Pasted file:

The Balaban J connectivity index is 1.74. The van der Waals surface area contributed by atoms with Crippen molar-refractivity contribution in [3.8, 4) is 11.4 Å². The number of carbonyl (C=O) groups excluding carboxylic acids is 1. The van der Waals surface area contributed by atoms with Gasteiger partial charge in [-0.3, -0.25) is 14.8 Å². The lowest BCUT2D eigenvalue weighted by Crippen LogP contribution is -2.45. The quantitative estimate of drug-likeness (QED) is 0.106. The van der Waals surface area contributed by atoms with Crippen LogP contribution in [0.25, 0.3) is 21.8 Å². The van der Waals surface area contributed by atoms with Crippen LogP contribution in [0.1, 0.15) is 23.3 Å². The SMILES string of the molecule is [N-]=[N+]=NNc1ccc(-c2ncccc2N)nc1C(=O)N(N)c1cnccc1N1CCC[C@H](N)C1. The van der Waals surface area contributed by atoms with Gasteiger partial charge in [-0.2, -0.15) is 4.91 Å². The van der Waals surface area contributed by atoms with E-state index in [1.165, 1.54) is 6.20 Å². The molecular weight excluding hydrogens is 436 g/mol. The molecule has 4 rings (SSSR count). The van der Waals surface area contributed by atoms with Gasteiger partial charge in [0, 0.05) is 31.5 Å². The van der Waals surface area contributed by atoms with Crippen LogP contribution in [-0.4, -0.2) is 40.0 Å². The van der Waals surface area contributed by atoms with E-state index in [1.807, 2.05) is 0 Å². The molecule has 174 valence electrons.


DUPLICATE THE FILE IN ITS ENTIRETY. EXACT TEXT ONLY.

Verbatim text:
The Balaban J connectivity index is 1.74. The van der Waals surface area contributed by atoms with Crippen molar-refractivity contribution in [3.8, 4) is 11.4 Å². The number of carbonyl (C=O) groups excluding carboxylic acids is 1. The van der Waals surface area contributed by atoms with Gasteiger partial charge in [-0.3, -0.25) is 14.8 Å². The lowest BCUT2D eigenvalue weighted by Crippen LogP contribution is -2.45. The quantitative estimate of drug-likeness (QED) is 0.106. The van der Waals surface area contributed by atoms with Crippen LogP contribution in [0.25, 0.3) is 21.8 Å². The van der Waals surface area contributed by atoms with Crippen LogP contribution in [0.1, 0.15) is 23.3 Å². The SMILES string of the molecule is [N-]=[N+]=NNc1ccc(-c2ncccc2N)nc1C(=O)N(N)c1cnccc1N1CCC[C@H](N)C1. The van der Waals surface area contributed by atoms with Gasteiger partial charge in [-0.2, -0.15) is 4.91 Å². The van der Waals surface area contributed by atoms with E-state index in [1.165, 1.54) is 6.20 Å². The molecular weight excluding hydrogens is 436 g/mol. The molecule has 4 rings (SSSR count). The van der Waals surface area contributed by atoms with Gasteiger partial charge in [0, 0.05) is 31.5 Å². The van der Waals surface area contributed by atoms with Crippen LogP contribution in [-0.4, -0.2) is 40.0 Å². The van der Waals surface area contributed by atoms with E-state index in [1.807, 2.05) is 0 Å². The molecule has 174 valence electrons.